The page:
The U.S. Hispanic market has reached a tipping point. Current trends suggest expanding influence will blur the lines and Hispanic and general markets will collide. The resulting merger will reveal a new, younger American consumer market with a heightened element of Latino flair.
Approximately one in six Americans is of Hispanic descent or origin. More than half are under the age of 26 and by 2020, the number of Hispanic teens is expected to increase by 62 percent as compared to 10 percent growth in the number of teens overall. Hispanic youth are a powerful consumer force underlining the Latino presence in general consumer market culture. Typically English speaking, or at English preferred, socially connected and heavy technology users, Latino teens, “Generation Ñ” are leading the way in general market infiltration.
However, one of the most startling facts is that for the first time, Hispanic births have surpassed the total number of Anglo births in many counties across the nation. The future of the general market may be upon us.
To keep up with the Hispanic baby boom, more businesses are courting young, tech savvy Hispanic consumers; incorporating online communities and social networks within their corporate marketing strategy. As these domains increasingly become a fundamental component for professional success, local companies are looking to experts on the forefront of this industry to understand the extent of the benefits Web 2.0 tactics have to offer.
Technology and innovation have been driving forces for increased interconnectivity. Many young, socially connected Hispanics are on the forefront of this new society. Their affinity for Internet technologies will advance Latinos as business strategies are increasingly built within online models.
The growing impact of the Hispanic community online is an area requiring enhanced corporate attention. U.S. Hispanic purchasing power is projected to reach as much as $1.3 trillion by 2015. During the past decade, the rate of growth was more than two times the overall national rate. That is a rate worth targeting. The considerably young, up-and-coming Hispanic population has been dubbed media mavens for their avid technology and internet usage and thus can be successfully reached through online strategies.
Some entrepreneurs and consumer brands have been aware of the vitality of communicating with Latinos through technology for years. In June, Sprint rolled out EVO, the First 4G phone in the U.S. To lead this consumer technology race, Sprint has coupled the power of crowd sourcing and social media with Hispanic kids. Sprint is coopting Latino youth to help propel EVO’s brand message. Sprint’s EVO efforts began with young Hispanic consumers by initiating interaction with their product. Since EVO’s HD video allows consumers to capture and share live video via the Facebook, YouTube and Twitter, social media maven took to the product immediately as ambassadors to other Generation Ñ influencers. By sourcing and leveraging young Latino consumers Sprint received better insight into the culturally relevant nuances ofGeneration Ñ and the overall Hispanic consumer segment.
Entrepreneur Eddie Batiz has built his career around empowering young people through media, technology, and information particularly among Hispanics. Through www.compralatino.com Batiz is tapping into the online retail market among Hispanic consumers by using a “Amazon meets Mercado Central” model. The Compralatino model is transparent and empowering for many of its users. Batiz has been at the forefront of online communities and social networks by not manipulating or degrading his customer’s conversation. His users receive positive word-of-mouth around their brand through a viral loop model: turning selected consumers into spontaneous carriers of the message.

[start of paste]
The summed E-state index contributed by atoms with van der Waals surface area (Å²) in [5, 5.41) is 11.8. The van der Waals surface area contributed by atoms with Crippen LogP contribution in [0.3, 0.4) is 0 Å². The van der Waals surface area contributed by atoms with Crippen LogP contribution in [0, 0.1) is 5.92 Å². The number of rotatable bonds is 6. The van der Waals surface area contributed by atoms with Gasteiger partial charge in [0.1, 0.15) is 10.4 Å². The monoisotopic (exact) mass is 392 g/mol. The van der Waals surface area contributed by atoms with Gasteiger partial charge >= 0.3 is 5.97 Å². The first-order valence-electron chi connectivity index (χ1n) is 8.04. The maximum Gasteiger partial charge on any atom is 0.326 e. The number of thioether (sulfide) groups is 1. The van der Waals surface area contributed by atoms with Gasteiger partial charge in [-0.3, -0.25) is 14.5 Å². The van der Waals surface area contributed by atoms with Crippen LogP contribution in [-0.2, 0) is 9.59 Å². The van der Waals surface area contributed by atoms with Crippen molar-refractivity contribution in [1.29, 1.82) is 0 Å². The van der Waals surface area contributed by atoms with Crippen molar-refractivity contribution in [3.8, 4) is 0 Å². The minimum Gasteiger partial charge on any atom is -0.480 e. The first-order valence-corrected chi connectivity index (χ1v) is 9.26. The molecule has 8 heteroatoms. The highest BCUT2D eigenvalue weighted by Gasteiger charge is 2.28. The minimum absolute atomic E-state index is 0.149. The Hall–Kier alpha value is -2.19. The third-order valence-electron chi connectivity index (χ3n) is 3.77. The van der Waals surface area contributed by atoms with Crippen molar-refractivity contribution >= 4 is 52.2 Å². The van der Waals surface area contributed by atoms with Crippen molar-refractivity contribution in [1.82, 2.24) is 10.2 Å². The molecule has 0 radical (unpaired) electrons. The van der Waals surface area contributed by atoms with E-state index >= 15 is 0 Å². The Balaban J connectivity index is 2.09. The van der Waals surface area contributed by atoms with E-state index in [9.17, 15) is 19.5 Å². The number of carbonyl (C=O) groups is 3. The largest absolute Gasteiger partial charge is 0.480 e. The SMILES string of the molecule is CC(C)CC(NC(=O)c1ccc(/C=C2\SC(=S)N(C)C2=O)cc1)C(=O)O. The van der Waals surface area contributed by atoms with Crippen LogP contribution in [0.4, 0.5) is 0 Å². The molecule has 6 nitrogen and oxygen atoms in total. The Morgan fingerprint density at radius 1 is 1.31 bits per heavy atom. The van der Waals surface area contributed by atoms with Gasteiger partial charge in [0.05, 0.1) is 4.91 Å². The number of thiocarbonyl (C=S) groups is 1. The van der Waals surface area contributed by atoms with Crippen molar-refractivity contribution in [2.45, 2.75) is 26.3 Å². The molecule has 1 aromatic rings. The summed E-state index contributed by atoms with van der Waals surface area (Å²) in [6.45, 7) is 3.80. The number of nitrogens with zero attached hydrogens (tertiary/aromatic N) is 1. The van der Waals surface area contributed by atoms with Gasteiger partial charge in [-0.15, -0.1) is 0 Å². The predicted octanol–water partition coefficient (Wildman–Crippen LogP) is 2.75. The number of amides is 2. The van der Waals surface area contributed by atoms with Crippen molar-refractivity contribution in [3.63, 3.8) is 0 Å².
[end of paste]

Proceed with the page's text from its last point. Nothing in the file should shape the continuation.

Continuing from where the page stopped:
Hispanics will continue to be a critical part of the U.S. economic system. This segment’s affinity for technologies that ease communicating across geographic boundaries, allow interaction, build communities for like-minded individuals and provide entertainment will affect the way companies approach business.
Marketers with established working models for communicating with Hispanics through technologies can guide the corporate world over the threshold into the new age of technological advancements.
Those who have a stake in understanding the U.S. market should pay enhanced attention to the nuances and complexities of the Latino population. U.S. Hispanics assimilate while maintaining strong ties to cultural traditions and value systems. The resulting assimilated segment is permeating boundaries and forever changing the American consumer market.
SOURCE DIÁLOGO/Richie and Lucía Matthews
4 thoughts on “Generation Ñ, The New General Market”
this was great information that the High Desert Hispanic Chamber will be using in the next Newsletter.
Thank you for it!
¡Felicidades y Buena Suerte!
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Generation ñ … Love it! Truly Latino youth are setting trends and will eventually make up the majority of the “general market”.
Great article and data….however, the term Generation Ñ came out in 2003 (just after Hispanics surpassed African Americans as the largest minority group in the US) by marketers who were trying to describe the generation of Hispanics who were comfortable with bilingual ads and forms of communication — just as likely to read People Magazine or People en Español, for example.